Rusted Soul Revue 04/29/10

The Libertine – West Hollywood, CA

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For about 18 months, Rusted Soul Revue vocalist/lead guitarist TD Moyer was my own Snuffleupagus.  My pal/guitarist Shawn Hitchcock swore up and down that he existed – much like Big Bird told his neighbors for years.  While the Sesame Street gang finally did meet Snuffy in the fall of 1985, I met TD last July 4th weekend, walking around the streets of Long Beach (or as we call it – the land of sad boobies).  Like any good friend, I missed the bands first two shows in order to support that highly anticipated third show.  After all, I couldn’t think of a better way to spend the last Thursday in April – especially with the show being in my old stomping grounds of West Hollywood.

Apparently this was the first show at Libertine (located across the street from the famed Chateau Marmont) and it really showed.  RSR was supposed to hit the stage at 9:30 pm, but thanks to an issue with the PA, the show didn’t get underway till about 11:15 pm.  By the time the band took the stage (and by stage I mean floor, as there was no stage) everyone in the packed bar was anxious for some real music.  After all, while the two DJ’s who had spun 90’s hip hop (Kriss Kross, Skee-Lo, you get the idea) at maximum level were mediocre at best – they had overstayed their welcome.  With no stage lighting at all, the band (which featured Fates Warming/Armored Saint bassist Joey Vera) kicked off the nine song set with “Better Days”.

With an influence somewhere between Mike Campbell and Jakob Dylan – Rusted Soul Revue is the type of music that makes you want to take the risk of driving with half-drank bottle of bourbon across state lines.  Another way to describe RSR would be great lyrics over even better licks.  “The Truth of It” has a great southern twang with the melodic pop sensibilities of Arctic Monkeys.  While it was the third song of the night, it was the first to actually feature a light to illuminate the musicians on stage.

Despite the fact multiple young ladies brought Moyer shots of whiskey over the first four songs, the charismatic front man allowed the rest of the band to take a “pee break” while he stayed on stage floor and performed a beautiful solo acoustic version of “Murder A Rose”.  Once bladders were emptied, Hitchcock and violinist/vocalist Brittany Ham returned and joined Moyer for “Place in the Sun.”  Rich with warm southern tones and a lazy harmony, it was obvious that the three musicians were completely engulfed in the music.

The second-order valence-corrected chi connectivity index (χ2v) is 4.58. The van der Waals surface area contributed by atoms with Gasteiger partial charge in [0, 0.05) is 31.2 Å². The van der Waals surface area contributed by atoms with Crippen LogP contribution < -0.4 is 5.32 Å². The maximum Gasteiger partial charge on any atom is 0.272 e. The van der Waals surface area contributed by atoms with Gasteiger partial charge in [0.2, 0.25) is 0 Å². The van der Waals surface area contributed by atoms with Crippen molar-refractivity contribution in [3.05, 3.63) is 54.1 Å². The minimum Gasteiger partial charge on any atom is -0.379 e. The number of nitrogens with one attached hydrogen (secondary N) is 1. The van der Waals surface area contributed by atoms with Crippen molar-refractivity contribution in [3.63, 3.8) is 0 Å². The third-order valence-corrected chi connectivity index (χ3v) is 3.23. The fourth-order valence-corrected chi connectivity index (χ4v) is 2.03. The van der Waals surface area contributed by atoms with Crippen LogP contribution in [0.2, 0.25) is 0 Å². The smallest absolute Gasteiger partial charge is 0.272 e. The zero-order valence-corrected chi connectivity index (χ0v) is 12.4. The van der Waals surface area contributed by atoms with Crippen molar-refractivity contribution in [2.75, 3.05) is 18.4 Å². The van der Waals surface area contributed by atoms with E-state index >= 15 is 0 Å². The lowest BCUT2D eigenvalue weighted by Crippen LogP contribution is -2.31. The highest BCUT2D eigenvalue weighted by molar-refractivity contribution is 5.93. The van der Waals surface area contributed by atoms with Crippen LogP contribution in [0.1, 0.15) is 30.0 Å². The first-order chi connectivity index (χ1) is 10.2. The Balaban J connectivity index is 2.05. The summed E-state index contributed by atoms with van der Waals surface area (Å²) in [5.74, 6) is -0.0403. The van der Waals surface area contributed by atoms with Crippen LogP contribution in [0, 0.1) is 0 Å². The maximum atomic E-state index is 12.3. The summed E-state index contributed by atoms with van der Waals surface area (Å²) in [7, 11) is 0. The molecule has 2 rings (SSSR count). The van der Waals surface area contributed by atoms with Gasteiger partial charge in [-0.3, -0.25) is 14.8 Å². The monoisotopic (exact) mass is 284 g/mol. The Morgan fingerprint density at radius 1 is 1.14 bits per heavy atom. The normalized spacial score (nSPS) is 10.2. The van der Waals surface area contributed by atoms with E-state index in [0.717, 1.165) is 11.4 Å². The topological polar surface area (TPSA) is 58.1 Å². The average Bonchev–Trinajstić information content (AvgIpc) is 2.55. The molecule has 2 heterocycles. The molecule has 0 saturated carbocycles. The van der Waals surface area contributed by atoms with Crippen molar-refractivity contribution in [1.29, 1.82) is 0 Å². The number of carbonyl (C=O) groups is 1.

Vera and drummer Fern Sanchez returned for the final three songs.  Despite his success in the metal world, Vera knew his role was to compliment, not overpower the music.  All night, he managed to find small pockets to enhance the magic between Moyer and Hitchcock.  “Sun Gives Way to the Moon” was a perfect example of this as Vera focused on creating a rock solid and interlocking groove with Sanchez as busy Sunset Blvd traffic passed by in the background.

The band closed their 45 minute set with “Grave Dancing.”  Now slightly intoxicated from so many free drinks, Moyer shared with the crowd about his Irish roots and drinking for those who were no longer with us.  With a slight Irish flair over the established Southern Blues/Soul/Rock sounds, the song served as a perfect close for the very first band playing inside the busy Sunset Strip bar.

While still rough around the edges (hey, it was the band’s third show) it is clear this band is on the fast road to success.  I am not just saying this because they are my friends.  I am not just saying this because they were able to land Joey Vera on bass (at least for a night).  I am saying this, because the songs are solid and they instantly feel familiar while being 100% original.  I could easily hear the band winning over multi-day festival crowds like High Sierra or Bonnaroo, while finding their way onto the Adult Contemporary Radio charts.  So if you’re looking for salvation in the form of melody rich southern fried guitar god rock via Southern California – Rusted Soul Revue is just the band for you.

A direct descendant of the outlaw Jesse James and star of a 1983 Kilpatricks Bread radio commercial, Reverend Justito has taken his gift of ADHD and put it to good use by creating one of a kind concert reviews. A bootlegger at heart, the man lives off Whiskey, Taco Bell and the love of San Francisco sports teams.
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Friday, April 30th, 2010 at 12:40 pm.
Categories: Reviews.

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